In 2000, Wilco again released an album with Billy Bragg, this time Mermaid Avenue, Volume 2. Unfortunately this one failed to match the previous attempt. It is pretty apparent on this album that Bragg and Wilco are coming at this from two different angles, with Bragg trying to capture the folk essense of Guthrie's work while Wilco is splicing their own type of music to Guthrie's words. The whole album is just not consistent and leaves you wishing it were. Not bad, but not the interesting composition of the first album.

Following this release, tensions in the band were pretty high. Drummer Ken Coomer left the band and was replaced by Glenn Kotche. While recording their fourth album, Yankee Hotel Foxtrot, tensions in the band rose further leading to the departure of guitarist Jay Bennet. There were also a lot of tensions with the record label over the direction of the album, and Wilco bought the studio tapes from Warner and left the label. They are currently (October 2001) on a small tour to support the unreleased album, when we'll ever see it I have no idea.

Discography

There are a few EP's out there too, but I can't find any info on them.

A.M. - 1995 (Sire/Reprise)

  1. I Must Be High
  2. Casino Queen
  3. Box Full of Letters
  4. Shouldn't Be Ashamed
  5. Pick up the Change
  6. I Thought I Held You
  7. That's Not the Issue
  8. It's Just that Simple
  9. Should've Been in Love
  10. Passenger Side
  11. Dash 7
  12. Blue Eyed Soul
  13. Too Far Apart

Being There - 1996 (Sire/Reprise)

  1. Misunderstood
  2. Far, Far Away
  3. Monday
  4. Outtasite (Outta Mind)
  5. Forget the Flowers
  6. Red-Eyed and Blue
  7. I Got You (At the End of the Century)
  8. What's the World Got in Store
  9. Hotel Arizona
  10. Say You Miss Me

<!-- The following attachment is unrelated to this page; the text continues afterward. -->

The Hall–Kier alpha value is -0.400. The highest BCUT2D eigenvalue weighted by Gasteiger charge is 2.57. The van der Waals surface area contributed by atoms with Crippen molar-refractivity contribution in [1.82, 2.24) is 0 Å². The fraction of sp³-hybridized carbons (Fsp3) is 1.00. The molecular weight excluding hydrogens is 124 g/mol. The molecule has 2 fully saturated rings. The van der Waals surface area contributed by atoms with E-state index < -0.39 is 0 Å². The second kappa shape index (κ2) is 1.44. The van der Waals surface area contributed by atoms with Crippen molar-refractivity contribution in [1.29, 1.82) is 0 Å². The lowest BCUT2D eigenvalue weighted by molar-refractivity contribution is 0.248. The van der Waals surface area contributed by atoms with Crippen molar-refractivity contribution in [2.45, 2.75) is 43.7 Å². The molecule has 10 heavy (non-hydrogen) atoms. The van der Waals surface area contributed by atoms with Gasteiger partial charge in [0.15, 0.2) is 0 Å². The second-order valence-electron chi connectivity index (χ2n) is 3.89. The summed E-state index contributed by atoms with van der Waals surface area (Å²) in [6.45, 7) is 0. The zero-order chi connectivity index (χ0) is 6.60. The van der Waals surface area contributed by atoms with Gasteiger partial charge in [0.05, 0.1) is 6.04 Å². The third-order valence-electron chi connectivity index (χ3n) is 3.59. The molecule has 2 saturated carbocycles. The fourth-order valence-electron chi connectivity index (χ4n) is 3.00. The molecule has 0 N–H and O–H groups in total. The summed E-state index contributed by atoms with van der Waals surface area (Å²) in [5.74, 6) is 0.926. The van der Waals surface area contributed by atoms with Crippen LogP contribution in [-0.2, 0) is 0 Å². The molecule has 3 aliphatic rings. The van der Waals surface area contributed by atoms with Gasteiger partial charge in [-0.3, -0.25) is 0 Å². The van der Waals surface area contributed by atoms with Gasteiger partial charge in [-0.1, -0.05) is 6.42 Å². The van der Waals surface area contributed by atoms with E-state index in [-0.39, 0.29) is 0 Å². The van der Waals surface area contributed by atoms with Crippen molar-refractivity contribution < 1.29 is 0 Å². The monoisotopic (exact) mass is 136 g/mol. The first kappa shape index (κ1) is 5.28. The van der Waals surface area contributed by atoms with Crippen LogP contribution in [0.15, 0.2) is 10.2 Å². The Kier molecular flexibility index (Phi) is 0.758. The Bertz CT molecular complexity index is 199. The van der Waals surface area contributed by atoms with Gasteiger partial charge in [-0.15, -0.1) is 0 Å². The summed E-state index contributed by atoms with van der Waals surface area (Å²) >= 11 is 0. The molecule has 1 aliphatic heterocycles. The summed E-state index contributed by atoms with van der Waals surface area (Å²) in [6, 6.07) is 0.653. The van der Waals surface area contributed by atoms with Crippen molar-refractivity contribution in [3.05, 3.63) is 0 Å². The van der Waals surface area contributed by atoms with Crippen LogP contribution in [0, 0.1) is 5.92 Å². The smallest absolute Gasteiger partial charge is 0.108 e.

11. Sunken Treasure
  12. Someday Soon
  13. Outta Mind (Outta Sight)
  14. Someone Else's Song
  15. Kingpin
  16. (Was I) In Your Dreams
  17. Why Would You Wanna Live
  18. The Lonely 1
  19. Dreamer in my Dreams

Mermaid Avenue - 1998

  1. Walt Whitman's Niece (Bragg)
  2. California Stars (Wilco)
  3. Way over Yonder in the Minor Key (Bragg)
  4. Birds and Ships (Bragg)
  5. Hoodoo Voodoo (Bragg/Wilco)
  6. She Came Along to Me (Bragg/Wilco)
  7. At My Window Sad and Lonely (Wilco)
  8. Ingrid Bergman (Bragg)
  9. Christ for President (Wilco)
  10. I Guess I Planted (Bragg)
  11. One by One (Wilco)
  12. Eisler on the Go (Bragg)
  13. Hesitating Beauty (Wilco)
  14. Another Man's Done Gone (Bragg)
  15. The Unwelcome Guest (Bragg)

Summer Teeth - 1999 (Warner)

  1. Can't Stand It
  2. She's a Jar
  3. A Shot in the Arm
  4. We're Just Friends
  5. I'm Always in Love
  6. Nothing'severgonnastandinmyway (Again)
  7. Pieholden Suite
  8. How to Fight Loneliness
  9. Via Chicago
  10. ELT
  11. My Darling
  12. When You Wake up Feeling Old
  13. Summer Teeth
  14. In a Future Age
  15. Candyfloss
  16. Summer Teeth
  17. In a Future Age

Mermaid Avenue, Volume 2 - 2000

  1. Airline to Heaven (Wilco)
  2. My Flying Saucer (Bragg)
  3. Feed of Man (Wilco)
  4. Hot Rod Hotel (Bragg)
  5. I Was Born (Bragg)
  6. Secret of the Sea (Wilco)
  7. Stetson Kennedy (Bragg)
  8. Remember the Mountain Bed (Wilco)
  9. Blood of the Lamb (Wilco)
  10. Aginst Th' Law (Bragg)
  11. All You Fascists (Bragg)
  12. Joe Dimaggio Done It Again (Bragg)
  13. Meanest Man (Bragg)
  14. Black Wind Blowing (Bragg)
  15. Somebody Some Morning Sometime (Wilco)

Yankee Hotel Foxtrot - 2002

  1. I Am Trying to Break Your Heart
  2. Kamera
  3. Radio Cure
  4. War on War
  5. Jesus, etc.
  6. Ashes of American Flags
  7. Heavy Metal Drummer
  8. I'm the Man who Loves You
  9. Pot Kettle Black
  10. Poor Places
  11. Reservations